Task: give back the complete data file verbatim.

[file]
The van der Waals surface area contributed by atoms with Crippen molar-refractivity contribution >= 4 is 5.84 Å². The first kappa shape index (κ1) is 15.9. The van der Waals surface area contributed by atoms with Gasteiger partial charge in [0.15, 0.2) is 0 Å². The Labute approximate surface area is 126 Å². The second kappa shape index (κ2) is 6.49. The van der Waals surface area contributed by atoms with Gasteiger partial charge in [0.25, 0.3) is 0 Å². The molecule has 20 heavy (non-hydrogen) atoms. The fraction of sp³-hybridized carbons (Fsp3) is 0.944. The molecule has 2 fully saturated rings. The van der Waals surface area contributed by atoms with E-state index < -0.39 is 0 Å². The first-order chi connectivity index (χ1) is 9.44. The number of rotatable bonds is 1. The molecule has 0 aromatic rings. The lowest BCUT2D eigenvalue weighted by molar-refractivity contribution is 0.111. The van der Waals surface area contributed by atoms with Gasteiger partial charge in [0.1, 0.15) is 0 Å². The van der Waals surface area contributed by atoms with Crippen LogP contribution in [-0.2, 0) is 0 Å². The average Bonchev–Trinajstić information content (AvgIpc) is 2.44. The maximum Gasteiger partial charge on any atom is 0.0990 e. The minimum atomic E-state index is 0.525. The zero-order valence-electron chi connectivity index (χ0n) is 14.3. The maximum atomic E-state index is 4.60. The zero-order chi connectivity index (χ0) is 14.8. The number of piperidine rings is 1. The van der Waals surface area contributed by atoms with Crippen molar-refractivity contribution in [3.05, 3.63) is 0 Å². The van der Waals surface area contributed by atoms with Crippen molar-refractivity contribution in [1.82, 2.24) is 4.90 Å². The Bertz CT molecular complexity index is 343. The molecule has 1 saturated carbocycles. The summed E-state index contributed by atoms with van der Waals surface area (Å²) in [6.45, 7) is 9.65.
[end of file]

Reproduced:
The van der Waals surface area contributed by atoms with Crippen molar-refractivity contribution >= 4 is 5.84 Å². The first kappa shape index (κ1) is 15.9. The van der Waals surface area contributed by atoms with Gasteiger partial charge in [0.15, 0.2) is 0 Å². The Labute approximate surface area is 126 Å². The second kappa shape index (κ2) is 6.49. The van der Waals surface area contributed by atoms with Gasteiger partial charge in [0.25, 0.3) is 0 Å². The molecule has 20 heavy (non-hydrogen) atoms. The fraction of sp³-hybridized carbons (Fsp3) is 0.944. The molecule has 2 fully saturated rings. The van der Waals surface area contributed by atoms with E-state index < -0.39 is 0 Å². The first-order chi connectivity index (χ1) is 9.44. The number of rotatable bonds is 1. The molecule has 0 aromatic rings. The lowest BCUT2D eigenvalue weighted by molar-refractivity contribution is 0.111. The van der Waals surface area contributed by atoms with Gasteiger partial charge in [0.1, 0.15) is 0 Å². The van der Waals surface area contributed by atoms with Crippen LogP contribution in [-0.2, 0) is 0 Å². The average Bonchev–Trinajstić information content (AvgIpc) is 2.44. The maximum Gasteiger partial charge on any atom is 0.0990 e. The minimum atomic E-state index is 0.525. The zero-order valence-electron chi connectivity index (χ0n) is 14.3. The maximum atomic E-state index is 4.60. The zero-order chi connectivity index (χ0) is 14.8. The number of piperidine rings is 1. The van der Waals surface area contributed by atoms with Crippen molar-refractivity contribution in [3.05, 3.63) is 0 Å². The van der Waals surface area contributed by atoms with Crippen molar-refractivity contribution in [1.82, 2.24) is 4.90 Å². The Bertz CT molecular complexity index is 343. The molecule has 1 saturated carbocycles. The summed E-state index contributed by atoms with van der Waals surface area (Å²) in [6.45, 7) is 9.65.